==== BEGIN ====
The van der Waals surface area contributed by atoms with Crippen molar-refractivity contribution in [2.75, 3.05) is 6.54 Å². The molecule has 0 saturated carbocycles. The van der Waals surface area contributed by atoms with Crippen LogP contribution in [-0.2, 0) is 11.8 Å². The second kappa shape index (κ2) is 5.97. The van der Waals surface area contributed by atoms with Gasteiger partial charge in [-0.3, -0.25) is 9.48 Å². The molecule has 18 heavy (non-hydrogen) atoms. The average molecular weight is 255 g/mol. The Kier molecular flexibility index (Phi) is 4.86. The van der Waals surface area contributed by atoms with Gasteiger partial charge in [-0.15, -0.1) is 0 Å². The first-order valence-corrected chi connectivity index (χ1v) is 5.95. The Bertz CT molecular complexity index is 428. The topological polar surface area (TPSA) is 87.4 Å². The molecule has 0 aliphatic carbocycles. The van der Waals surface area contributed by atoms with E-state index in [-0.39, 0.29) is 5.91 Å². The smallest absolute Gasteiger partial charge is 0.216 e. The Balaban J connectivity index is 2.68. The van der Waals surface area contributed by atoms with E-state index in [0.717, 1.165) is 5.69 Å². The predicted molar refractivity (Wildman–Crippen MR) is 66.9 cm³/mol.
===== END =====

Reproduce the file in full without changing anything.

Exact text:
The van der Waals surface area contributed by atoms with Crippen molar-refractivity contribution in [2.75, 3.05) is 6.54 Å². The molecule has 0 saturated carbocycles. The van der Waals surface area contributed by atoms with Crippen LogP contribution in [-0.2, 0) is 11.8 Å². The second kappa shape index (κ2) is 5.97. The van der Waals surface area contributed by atoms with Gasteiger partial charge in [-0.3, -0.25) is 9.48 Å². The molecule has 18 heavy (non-hydrogen) atoms. The average molecular weight is 255 g/mol. The Kier molecular flexibility index (Phi) is 4.86. The van der Waals surface area contributed by atoms with Gasteiger partial charge in [-0.15, -0.1) is 0 Å². The first-order valence-corrected chi connectivity index (χ1v) is 5.95. The Bertz CT molecular complexity index is 428. The topological polar surface area (TPSA) is 87.4 Å². The molecule has 0 aliphatic carbocycles. The van der Waals surface area contributed by atoms with E-state index in [-0.39, 0.29) is 5.91 Å². The smallest absolute Gasteiger partial charge is 0.216 e. The Balaban J connectivity index is 2.68. The van der Waals surface area contributed by atoms with E-state index in [0.717, 1.165) is 5.69 Å². The predicted molar refractivity (Wildman–Crippen MR) is 66.9 cm³/mol.